# File: example_identical_binding_sites_alt.eqn
#
# example of two identical ligand binding sites
# (written with adjusted rates)
X + L   <-> XL;  f1_xl = 20.0; b_xl = 1.0   # L binds to first binding site
XL + L  <-> XLL; f2_xl = 10.0; b_xl         # X binds second ligand

PROBE Section

The PROBE section allows the user to specify that certain variables and nodes are to be probed. Any node and variable declared (implicitely or explicitely) in the EQN section can be probed simply by listing them. In addition, new probes can be defined in the same manner as any expression.

An example PROBE section is shown below, showing that nodes E, G and S1 are to be probed, along with variables sourceWf, v1, v3 and v4 (which is defined in the probe section).

PROBE:

probe E, v1, v3
probe G
probe S1
probe v4="v3 + v1"
probe sourceWf

The precise effect of the PROBE section is dependent on the target simulator. In this release only Matlab is supported.


Target Effect
Matlab The probes are plotted, if the -P switch is set.
all others No effect.

INIT Section

This section begins with the INIT keyword and contains the initial condition specification. Any nodes not specified are assumed to start at zero.

N.B. Versions of Facile RELEASE_V12 and earlier used the DATA keyword instead of INIT.

INIT
A = 1.1uM; B = 2.3uM

Initial conditions are given in micro-molarity (micro-mol/L, suffix uM), molarity (mol/L, suffix M or no suffix), or number of molecules (suffix N). When generating an input file for stochastic simulation, a compartment volume must be specified if ICs are given in M or uM. When generating input files for ODE simulation, a compartment volume must be specified if ICs are given in molarity units.

INIT:
A = 1.1M    # 1.1 mol/L
B = 2.0     # 2.0 mol/L
C = 2.3uM   # 2.3 micro-mol/L
D = 99N     # 99  molecules

In the conversion from molarity to # of molecules (or vice-versa), the formula used is

,

where AVOGADRO = 6.022e23.

The units for rate constants specified in the EQN section are assumed to be composed on molarity and seconds (e.g. M^-1s^-1 for binary reactions, s^-1 for unary reactions, etc.). However, this is only relevant if Facile must convert between molarity and number of molecules (e.g. when targeting stochastic simulations, such a conversion is necessary). Otherwise, as long as the user is careful to use the same units in both the EQN and the INIT section of the input file, the results obtained should be correct.

PROMOTER Section

Facile supports the designation and specification of promoter and DNA-protein complexes, which require special treatment during (stochastic) simulations. This feature is intended to be used with a stochastic simulator that supports cell-cycle division. Here is an example input file:

# File: repression.eqn
# repression of reporter gene
# D:   promoter
# C:   promoter/RNAP complex
# T:   transcribing RNAP
# mR:  mRNA
# mC1: mRNA/degradosome complex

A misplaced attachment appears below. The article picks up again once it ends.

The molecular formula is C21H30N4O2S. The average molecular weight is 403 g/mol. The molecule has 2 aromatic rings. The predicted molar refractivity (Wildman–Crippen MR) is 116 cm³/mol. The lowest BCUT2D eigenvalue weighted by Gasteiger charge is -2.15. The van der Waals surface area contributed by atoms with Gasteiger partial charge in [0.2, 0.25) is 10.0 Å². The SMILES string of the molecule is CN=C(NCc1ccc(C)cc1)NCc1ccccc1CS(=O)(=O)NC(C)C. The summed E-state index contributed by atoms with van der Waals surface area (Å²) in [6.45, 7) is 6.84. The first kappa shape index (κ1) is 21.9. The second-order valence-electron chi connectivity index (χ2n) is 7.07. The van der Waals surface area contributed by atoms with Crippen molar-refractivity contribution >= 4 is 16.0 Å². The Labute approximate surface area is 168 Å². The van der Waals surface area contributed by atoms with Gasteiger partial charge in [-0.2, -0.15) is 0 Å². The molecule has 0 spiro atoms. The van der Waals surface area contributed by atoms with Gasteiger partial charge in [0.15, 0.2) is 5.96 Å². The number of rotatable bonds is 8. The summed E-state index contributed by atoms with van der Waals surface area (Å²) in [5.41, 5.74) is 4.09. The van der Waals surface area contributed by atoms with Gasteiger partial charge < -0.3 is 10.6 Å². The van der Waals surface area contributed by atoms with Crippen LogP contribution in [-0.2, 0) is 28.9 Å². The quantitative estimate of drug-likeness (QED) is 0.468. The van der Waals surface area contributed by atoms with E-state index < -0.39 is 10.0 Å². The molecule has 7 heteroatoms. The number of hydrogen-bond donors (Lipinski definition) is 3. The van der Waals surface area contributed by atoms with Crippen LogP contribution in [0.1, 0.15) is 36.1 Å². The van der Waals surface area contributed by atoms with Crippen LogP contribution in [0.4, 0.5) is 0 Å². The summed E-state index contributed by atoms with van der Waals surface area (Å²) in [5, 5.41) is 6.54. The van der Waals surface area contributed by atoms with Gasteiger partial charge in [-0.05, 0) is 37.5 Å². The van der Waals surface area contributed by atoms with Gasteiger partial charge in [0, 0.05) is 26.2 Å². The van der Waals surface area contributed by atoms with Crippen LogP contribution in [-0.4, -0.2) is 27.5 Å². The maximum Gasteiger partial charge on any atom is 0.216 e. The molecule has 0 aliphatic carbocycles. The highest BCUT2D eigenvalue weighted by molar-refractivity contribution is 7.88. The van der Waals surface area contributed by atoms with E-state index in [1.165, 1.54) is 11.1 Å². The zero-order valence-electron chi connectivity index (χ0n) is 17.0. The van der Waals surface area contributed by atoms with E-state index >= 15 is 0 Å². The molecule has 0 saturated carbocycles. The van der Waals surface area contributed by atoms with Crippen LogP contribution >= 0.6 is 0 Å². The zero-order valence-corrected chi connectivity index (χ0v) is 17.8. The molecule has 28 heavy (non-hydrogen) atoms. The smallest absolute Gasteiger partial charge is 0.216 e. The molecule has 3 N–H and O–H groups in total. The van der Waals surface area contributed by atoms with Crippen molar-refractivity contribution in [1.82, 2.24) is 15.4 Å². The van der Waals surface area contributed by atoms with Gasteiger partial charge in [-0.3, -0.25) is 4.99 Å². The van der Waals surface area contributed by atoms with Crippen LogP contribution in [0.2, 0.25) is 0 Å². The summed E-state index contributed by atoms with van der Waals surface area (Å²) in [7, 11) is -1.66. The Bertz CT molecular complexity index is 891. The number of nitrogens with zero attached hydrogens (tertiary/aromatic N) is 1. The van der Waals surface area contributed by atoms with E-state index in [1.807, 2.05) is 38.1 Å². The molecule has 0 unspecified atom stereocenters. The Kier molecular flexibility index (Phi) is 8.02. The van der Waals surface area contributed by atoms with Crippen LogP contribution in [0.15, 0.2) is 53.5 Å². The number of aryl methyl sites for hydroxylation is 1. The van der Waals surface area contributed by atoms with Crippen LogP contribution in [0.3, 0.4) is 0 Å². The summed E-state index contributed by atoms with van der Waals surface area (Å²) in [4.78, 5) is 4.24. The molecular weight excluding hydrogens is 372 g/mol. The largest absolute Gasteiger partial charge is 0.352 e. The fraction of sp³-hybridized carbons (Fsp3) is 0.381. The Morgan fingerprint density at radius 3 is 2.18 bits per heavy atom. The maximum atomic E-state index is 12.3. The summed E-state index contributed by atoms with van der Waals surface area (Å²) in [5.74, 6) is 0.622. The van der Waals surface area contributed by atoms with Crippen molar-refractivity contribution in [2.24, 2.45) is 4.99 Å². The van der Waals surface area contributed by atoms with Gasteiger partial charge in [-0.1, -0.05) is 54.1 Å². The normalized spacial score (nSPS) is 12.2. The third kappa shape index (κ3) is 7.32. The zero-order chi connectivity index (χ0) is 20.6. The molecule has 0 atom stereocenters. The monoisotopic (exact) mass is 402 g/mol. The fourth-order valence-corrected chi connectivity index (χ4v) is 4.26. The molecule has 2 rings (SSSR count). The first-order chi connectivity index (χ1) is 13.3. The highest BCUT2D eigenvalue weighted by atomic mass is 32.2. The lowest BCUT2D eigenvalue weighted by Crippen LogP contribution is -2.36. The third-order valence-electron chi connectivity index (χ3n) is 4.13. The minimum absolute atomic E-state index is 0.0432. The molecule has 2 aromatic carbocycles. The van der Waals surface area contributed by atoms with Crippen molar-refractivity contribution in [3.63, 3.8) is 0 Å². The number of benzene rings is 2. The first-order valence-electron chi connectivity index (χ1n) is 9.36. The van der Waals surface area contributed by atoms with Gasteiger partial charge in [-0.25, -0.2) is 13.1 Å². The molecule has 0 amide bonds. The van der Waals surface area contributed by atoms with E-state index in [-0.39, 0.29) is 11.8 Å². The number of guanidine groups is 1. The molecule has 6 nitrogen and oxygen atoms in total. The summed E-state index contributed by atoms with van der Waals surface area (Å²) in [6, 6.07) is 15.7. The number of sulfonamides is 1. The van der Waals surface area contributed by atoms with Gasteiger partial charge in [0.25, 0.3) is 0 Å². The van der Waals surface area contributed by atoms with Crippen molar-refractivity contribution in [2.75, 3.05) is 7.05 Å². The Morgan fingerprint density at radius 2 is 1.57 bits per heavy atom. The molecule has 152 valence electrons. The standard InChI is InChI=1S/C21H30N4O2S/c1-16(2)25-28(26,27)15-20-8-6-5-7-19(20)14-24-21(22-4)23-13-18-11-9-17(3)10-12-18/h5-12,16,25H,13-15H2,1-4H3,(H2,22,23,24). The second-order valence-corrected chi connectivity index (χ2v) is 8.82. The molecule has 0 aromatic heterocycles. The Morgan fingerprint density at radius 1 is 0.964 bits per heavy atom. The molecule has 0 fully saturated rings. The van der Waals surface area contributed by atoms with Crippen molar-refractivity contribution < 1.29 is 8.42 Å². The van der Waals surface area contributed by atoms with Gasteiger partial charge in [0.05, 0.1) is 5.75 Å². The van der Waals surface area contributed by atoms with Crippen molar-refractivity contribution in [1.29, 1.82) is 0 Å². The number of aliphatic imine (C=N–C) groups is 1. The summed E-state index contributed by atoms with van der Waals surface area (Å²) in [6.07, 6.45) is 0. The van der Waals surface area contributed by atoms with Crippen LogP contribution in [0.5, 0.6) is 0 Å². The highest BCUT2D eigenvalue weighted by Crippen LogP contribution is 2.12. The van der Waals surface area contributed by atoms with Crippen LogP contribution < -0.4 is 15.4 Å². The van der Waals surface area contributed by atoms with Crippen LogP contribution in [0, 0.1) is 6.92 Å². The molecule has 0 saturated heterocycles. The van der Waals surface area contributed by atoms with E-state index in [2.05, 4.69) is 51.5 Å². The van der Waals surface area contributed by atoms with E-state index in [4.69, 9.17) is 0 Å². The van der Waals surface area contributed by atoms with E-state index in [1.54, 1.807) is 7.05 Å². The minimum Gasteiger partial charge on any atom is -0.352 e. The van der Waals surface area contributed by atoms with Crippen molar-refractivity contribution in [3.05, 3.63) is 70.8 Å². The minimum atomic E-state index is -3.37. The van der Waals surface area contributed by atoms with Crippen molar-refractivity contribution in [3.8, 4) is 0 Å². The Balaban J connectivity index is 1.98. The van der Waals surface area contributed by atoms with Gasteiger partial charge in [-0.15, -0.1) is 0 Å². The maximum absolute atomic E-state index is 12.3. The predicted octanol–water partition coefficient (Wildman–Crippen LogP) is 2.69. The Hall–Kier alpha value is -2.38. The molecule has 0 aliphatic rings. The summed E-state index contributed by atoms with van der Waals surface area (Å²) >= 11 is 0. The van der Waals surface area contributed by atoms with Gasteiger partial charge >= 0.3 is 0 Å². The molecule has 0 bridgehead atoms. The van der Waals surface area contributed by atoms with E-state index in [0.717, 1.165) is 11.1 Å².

# mC2: mRNA/ribosome complex
# mT:  translating ribosome
# A:   protein
# R:   repressor
# Z:   repressor/DNA complex
#

EQN:

D <-> C       ;f0= 0.42; b0= 0.1
C -> T D      ;k0= 0.01
T -> mR       ;v0= 0.3
mR -> mC1     ;mf0= 0.114
mC1 -> null   ;d0= 0.1
mR <-> mC2    ;mf1= 4.0; mb1= 0.4
mC2 -> mT mR  ;k1= 0.3
mT -> A       ;v1= 0.048
A -> null     ;d1= 2.0e-4
# repression
R D <-> Z     ;f2= 1.0e7; b2= 0.03
#

PROMOTERS:
D;            promoter_replication_time = 0.4
C;            associated_promoter = D
Z;            associated_promoter = D

INIT:
D = 1N
R = 100N

Here, D is specified to be a promoter with a copy number of 1. The promoter is replicated (copy number changes to 2) when t= 0.4 T, where T is the cell cycle time (T is to be specified when calling the simulation code). C and Z are protein-DNA complexes associated with the promoter D. The initial number of repressor molecules is 100 (specified as # molecules since presumably a stochastic simulation is desired). The rate constant f2 is the binary reaction rate between repressor and DNA (binary rates are always in M^-1 s^-1).

At DNA replication time (here, 0.4 T), the number of free D molecules is doubled and a new free D is created for each associated protein-DNA complex. At cell division (time T), promoters and complexes are distributed appropriately between daughter cells (the details of which depend on the target simulator).

If the stochcelldiv simulator is used (available in the SwainLab toolbox), then at cell division, each protein and mRNA has a probability of 0.5 of remaining in the cell that the simulation is following; the total amount of DNA is halved. In this case, there are 2 DNA molecules just before cell division which exist in either the D or the C or the Z states. Cell volume grows linearly and halves exactly at cell division. (See also: the file ~swainlab/toolbox/GillespieCellCycle/README.pdf for the original documentation of stochcelldiv).

For other target simulators, specification of promoter and protein-DNA complexes has no effect on the output files generated.

Finally, note that there are no consistency checks in Facile to make sure that protein-DNA interactions are appropriately specified in the EQN section of the input file given the designations in the PROMOTER section. In a future version, it may be possible to use a moiety-finding algorithm to verify, e.g., that the DNA is conserved.